Brooding and soft spokenThe oldest son in a family of five children, Caviezel grew up in rural Washington and settled on an acting career after a foot injury ended his college basketball days.

After moving to Los Angeles, Caviezel worked his way up from bit parts in “My Own Private Idaho,” “Wyatt Earp” and “The Rock” in the early to mid 1990s, eventually landing a solid supporting role in “G.I. Jane.”

Terrence Malick then cast him in a pivotal role in 1998’s war epic “The Thin Red Line,” with the little known Caviezel holding his own in an ensemble that included Sean Penn, George Clooney, Nick Nolte and John Cusack.

The exposure helped Caviezel land major roles in the thrillers “Frequency,” co-starring Dennis Quaid, “Angel Eyes,” with Jennifer Lopez, and “High Crimes,” starring Ashley Judd and Morgan Freeman. Caviezel had the title role in the 2002 update of “The Count of Monte Cristo.”

Upcoming films for Caviezel — who lives near Los Angeles with his wife, Kerri, an English teacher — include the science fiction thriller “The Final Cut,” starring Robin Williams, and the golfing film biography “Bobby Jones, Stroke of Genius,” in which he plays the lead. Caviezel also stars in the current murder thriller “Highwaymen,” playing in limited release.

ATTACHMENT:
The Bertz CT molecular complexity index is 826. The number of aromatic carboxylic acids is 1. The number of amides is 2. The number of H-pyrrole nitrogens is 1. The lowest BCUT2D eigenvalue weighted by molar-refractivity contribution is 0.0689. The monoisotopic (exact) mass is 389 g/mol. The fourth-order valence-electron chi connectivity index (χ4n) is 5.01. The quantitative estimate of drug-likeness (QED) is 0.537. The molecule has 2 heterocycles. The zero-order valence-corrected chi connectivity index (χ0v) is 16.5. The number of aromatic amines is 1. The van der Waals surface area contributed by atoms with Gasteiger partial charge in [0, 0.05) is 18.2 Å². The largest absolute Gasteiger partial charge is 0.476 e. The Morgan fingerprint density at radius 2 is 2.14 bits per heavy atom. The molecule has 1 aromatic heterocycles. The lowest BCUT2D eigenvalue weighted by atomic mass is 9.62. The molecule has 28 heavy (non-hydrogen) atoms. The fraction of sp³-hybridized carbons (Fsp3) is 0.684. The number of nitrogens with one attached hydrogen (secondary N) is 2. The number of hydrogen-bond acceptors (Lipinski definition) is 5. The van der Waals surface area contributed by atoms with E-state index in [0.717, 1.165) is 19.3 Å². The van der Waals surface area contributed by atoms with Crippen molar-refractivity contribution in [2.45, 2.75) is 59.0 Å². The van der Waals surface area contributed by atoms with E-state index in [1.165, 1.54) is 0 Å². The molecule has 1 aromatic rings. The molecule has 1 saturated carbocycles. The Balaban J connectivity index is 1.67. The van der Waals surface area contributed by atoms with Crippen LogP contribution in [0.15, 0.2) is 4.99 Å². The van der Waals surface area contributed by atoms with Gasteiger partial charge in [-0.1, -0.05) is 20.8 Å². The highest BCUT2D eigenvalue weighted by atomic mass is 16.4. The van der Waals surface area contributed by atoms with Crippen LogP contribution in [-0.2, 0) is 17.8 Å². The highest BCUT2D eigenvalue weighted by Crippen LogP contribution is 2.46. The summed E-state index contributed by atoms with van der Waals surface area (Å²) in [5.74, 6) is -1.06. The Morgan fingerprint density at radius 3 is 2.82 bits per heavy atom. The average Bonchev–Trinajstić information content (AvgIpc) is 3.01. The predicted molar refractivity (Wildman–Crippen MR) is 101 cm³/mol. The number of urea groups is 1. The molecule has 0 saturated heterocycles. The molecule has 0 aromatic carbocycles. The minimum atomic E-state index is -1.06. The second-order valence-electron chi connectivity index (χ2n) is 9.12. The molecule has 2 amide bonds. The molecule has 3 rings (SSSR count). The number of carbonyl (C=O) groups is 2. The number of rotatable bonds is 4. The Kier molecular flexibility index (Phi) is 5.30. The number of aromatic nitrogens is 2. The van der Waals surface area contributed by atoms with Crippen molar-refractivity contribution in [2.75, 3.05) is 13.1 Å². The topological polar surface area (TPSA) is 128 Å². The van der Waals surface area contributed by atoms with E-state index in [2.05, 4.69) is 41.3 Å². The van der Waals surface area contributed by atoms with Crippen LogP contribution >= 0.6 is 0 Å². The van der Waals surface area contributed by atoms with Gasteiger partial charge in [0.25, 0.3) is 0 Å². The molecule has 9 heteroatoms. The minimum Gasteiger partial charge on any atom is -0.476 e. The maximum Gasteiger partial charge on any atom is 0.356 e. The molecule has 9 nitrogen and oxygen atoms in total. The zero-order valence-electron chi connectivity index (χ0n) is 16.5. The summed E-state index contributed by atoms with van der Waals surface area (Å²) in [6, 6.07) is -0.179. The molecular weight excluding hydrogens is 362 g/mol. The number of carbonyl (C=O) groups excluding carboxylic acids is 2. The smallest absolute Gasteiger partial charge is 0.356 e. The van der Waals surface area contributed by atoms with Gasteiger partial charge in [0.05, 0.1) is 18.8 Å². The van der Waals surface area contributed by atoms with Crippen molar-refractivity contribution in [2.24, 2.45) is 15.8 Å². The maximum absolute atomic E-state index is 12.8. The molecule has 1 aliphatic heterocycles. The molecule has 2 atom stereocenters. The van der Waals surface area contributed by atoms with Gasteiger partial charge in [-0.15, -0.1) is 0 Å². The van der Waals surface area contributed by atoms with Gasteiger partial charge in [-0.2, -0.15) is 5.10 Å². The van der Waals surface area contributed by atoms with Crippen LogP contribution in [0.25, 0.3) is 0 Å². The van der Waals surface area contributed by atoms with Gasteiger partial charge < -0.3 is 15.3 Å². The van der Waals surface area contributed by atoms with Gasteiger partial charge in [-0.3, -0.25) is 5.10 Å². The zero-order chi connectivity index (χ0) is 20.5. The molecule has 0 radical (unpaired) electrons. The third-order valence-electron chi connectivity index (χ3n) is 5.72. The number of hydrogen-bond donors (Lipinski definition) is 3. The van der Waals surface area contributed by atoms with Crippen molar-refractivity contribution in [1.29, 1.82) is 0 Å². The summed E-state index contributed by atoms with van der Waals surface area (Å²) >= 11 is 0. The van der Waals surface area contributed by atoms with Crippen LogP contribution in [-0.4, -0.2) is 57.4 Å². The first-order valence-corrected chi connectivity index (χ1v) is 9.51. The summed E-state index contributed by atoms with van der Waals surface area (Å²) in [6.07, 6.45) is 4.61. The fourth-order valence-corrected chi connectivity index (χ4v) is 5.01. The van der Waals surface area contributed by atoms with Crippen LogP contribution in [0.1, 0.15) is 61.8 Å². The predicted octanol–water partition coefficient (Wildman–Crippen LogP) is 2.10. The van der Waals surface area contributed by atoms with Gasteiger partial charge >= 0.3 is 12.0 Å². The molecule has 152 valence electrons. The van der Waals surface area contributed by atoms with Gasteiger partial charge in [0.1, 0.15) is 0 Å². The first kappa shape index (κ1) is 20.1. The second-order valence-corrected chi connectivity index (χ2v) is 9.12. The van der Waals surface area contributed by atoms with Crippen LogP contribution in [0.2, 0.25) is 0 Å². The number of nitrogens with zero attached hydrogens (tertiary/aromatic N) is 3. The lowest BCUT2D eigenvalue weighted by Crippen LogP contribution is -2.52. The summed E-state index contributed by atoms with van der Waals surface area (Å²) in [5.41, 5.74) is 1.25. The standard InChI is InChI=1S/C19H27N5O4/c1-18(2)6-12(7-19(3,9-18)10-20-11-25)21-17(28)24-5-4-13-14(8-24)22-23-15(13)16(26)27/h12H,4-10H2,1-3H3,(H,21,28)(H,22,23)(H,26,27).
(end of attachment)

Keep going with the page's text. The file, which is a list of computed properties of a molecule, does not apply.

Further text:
Soft-spoken and unassuming, Caviezel often has been cast as somber, brooding characters with an otherworldly detachment, sound preparation for the role of Christ. He drew heavily on his Catholic upbringing, reread the Gospels and studied writings of Christian mystics and other literature about Jesus’ final hours.

Caviezel also prayed for guidance, particularly during the rigors of the Crucifixion scenes, when he would be shouting down to the filmmakers to begin shooting so he could come down off the cross and warm his freezing body.

“At some point, I said to God, ‘You obviously don’t care if we get this done. You don’t care if we do this,”’ Caviezel said. “It was at that point that I realized the only way I was going to be able to do this was getting to a place of prayer that came from here (placing a hand over his heart), not from here (pointing to his head).

“It forced me into the arms of God. That’s the only place I could go. That’s when God’s voice came to me. ‘Hey, don’t you worry about it. Let me take care of it, and will you allow me to use you to play?’ And that’s when I just said, ‘All right, I’m going to let you perform, and I’m going to step out of the way.’

“That was the key to this film. I didn’t want people to see me. I just wanted them to see the Christ.”